Dawley National School opened


In 1811 The National Society (Church of England) was founded in order to create a church school in every parish in England, providing an ‘education for poor children in the principles of the established church’. Thirty years later, after a gift of land by the local landowner R.A.Slaney, the process of building such a school in Dawley began and it was opened in 1841. Known as the National School, it immediately offered places to a great many local children where previously there had been little provision available. It was not, however, entirely free, since pupils paid between 1d and 4d, according to their parents’ means.

The success of the school can be gauged from the way it grew with the addition of extra classrooms, the purchase of adjacent land, and the creation of an infants’ department in 1893 when children from aged 5 began to be admitted. The building also secured a licence for ‘divine service’ for local residents because there was no immediate church accommodation available. By 1903/4 the average school attendance was 174 in the mixed and 118 in the infants’ department. In 1952 the school elected to become Voluntary Aided with children staying on up to the compulsory age of 15. Four years later pupils began leaving at aged 11, since Dawley then acquired its first secondary school – Dawley Modern School (later reorganised as the Phoenix School). At this point the National School became known as Dawley C. of E. Primary School and continues to do very well today. In 1975 it added a Nursery Department.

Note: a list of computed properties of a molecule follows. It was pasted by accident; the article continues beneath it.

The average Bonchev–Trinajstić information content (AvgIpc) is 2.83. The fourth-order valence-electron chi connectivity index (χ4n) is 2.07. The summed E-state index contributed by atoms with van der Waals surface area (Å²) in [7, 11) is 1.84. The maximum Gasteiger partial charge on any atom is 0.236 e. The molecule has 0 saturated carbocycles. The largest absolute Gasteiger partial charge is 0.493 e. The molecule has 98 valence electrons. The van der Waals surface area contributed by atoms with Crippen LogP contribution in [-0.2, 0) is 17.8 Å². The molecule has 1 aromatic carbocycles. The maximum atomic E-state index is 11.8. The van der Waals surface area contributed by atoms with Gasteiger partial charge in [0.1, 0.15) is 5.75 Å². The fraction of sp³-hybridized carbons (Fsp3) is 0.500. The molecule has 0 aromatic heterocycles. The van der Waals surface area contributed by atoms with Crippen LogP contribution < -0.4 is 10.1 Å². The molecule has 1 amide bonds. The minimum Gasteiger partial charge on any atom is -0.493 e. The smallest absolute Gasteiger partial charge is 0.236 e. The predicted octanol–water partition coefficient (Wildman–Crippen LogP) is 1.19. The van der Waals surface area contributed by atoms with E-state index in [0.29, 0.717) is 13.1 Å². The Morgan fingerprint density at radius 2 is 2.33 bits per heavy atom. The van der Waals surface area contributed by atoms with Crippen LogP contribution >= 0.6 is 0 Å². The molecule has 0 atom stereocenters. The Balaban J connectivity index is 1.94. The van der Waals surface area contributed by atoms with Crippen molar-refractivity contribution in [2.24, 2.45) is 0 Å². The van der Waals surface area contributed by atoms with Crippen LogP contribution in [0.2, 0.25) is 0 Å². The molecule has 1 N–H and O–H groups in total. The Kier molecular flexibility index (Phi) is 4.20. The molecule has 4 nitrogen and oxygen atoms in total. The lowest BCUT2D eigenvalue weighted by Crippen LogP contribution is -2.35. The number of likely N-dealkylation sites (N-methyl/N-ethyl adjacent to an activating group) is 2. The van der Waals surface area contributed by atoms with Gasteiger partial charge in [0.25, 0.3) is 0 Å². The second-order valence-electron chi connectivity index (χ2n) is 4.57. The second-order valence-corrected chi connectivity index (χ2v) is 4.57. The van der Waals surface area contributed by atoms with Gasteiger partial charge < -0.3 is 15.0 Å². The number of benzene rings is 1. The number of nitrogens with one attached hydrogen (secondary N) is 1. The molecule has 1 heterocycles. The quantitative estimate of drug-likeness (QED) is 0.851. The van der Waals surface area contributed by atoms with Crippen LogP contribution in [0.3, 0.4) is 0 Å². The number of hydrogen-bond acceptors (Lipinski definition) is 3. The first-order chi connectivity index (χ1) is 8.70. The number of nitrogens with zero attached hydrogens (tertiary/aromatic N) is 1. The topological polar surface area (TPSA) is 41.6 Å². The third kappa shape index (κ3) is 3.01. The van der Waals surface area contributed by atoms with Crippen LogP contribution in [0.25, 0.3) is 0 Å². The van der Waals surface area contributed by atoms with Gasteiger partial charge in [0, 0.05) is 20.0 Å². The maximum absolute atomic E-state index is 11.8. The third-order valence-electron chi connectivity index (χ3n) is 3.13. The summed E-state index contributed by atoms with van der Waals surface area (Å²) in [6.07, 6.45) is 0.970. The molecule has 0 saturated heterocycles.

Throughout its history up to the Second World War and beyond, although there were developing national guidelines as to what should be taught, there was much more local variation and flexibility exercised by individual headteachers than is the case with present-day education. The earlier curriculum placed a great deal of emphasis on the three Rs of reading, writing and arithmetic. Religious instruction was very important, as was music, singing and dancing. Girls were taught needlework, whilst boys received regular drawing lessons. The wider curriculum included tending the school garden, nature walks, educational visits to local industries and businesses, swimming at the local municipal baths, and sports which comprised football in the winter and cricket in the summer, gymnastics and the annual Sports Day for both girls and boys.

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